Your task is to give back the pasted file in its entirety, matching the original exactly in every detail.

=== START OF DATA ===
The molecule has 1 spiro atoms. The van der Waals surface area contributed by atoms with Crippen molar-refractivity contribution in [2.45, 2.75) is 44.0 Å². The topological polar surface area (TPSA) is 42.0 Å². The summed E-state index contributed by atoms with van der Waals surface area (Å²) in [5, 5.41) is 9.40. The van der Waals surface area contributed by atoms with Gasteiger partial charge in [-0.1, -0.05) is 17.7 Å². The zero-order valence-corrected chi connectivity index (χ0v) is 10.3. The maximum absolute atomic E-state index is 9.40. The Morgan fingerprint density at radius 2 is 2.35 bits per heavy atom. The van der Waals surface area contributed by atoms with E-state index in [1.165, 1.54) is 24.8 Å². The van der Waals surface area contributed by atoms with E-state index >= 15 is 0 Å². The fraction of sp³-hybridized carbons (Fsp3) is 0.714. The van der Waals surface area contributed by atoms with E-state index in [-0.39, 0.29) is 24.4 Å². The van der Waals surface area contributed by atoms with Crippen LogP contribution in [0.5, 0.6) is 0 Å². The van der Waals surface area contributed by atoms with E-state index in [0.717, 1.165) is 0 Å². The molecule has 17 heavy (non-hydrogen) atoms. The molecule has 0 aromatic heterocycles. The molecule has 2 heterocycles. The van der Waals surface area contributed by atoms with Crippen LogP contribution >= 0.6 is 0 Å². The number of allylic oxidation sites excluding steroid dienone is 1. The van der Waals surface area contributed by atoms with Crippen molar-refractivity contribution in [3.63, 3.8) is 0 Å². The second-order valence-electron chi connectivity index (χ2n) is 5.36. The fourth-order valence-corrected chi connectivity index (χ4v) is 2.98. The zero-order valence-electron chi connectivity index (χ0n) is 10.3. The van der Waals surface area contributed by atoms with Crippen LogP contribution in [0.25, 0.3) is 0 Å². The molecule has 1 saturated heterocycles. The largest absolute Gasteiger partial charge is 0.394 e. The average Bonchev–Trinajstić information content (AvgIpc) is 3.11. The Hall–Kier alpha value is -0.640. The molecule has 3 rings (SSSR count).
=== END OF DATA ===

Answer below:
The molecule has 1 spiro atoms. The van der Waals surface area contributed by atoms with Crippen molar-refractivity contribution in [2.45, 2.75) is 44.0 Å². The topological polar surface area (TPSA) is 42.0 Å². The summed E-state index contributed by atoms with van der Waals surface area (Å²) in [5, 5.41) is 9.40. The van der Waals surface area contributed by atoms with Gasteiger partial charge in [-0.1, -0.05) is 17.7 Å². The zero-order valence-corrected chi connectivity index (χ0v) is 10.3. The maximum absolute atomic E-state index is 9.40. The Morgan fingerprint density at radius 2 is 2.35 bits per heavy atom. The van der Waals surface area contributed by atoms with E-state index in [1.165, 1.54) is 24.8 Å². The van der Waals surface area contributed by atoms with E-state index >= 15 is 0 Å². The fraction of sp³-hybridized carbons (Fsp3) is 0.714. The van der Waals surface area contributed by atoms with E-state index in [-0.39, 0.29) is 24.4 Å². The van der Waals surface area contributed by atoms with Crippen LogP contribution in [0.5, 0.6) is 0 Å². The van der Waals surface area contributed by atoms with E-state index in [0.717, 1.165) is 0 Å². The molecule has 17 heavy (non-hydrogen) atoms. The molecule has 0 aromatic heterocycles. The molecule has 2 heterocycles. The van der Waals surface area contributed by atoms with Crippen LogP contribution >= 0.6 is 0 Å². The number of allylic oxidation sites excluding steroid dienone is 1. The van der Waals surface area contributed by atoms with Crippen molar-refractivity contribution in [3.63, 3.8) is 0 Å². The second-order valence-electron chi connectivity index (χ2n) is 5.36. The fourth-order valence-corrected chi connectivity index (χ4v) is 2.98. The zero-order valence-electron chi connectivity index (χ0n) is 10.3. The van der Waals surface area contributed by atoms with Crippen LogP contribution in [0.25, 0.3) is 0 Å². The molecule has 1 saturated heterocycles. The largest absolute Gasteiger partial charge is 0.394 e. The average Bonchev–Trinajstić information content (AvgIpc) is 3.11. The Hall–Kier alpha value is -0.640. The molecule has 3 rings (SSSR count).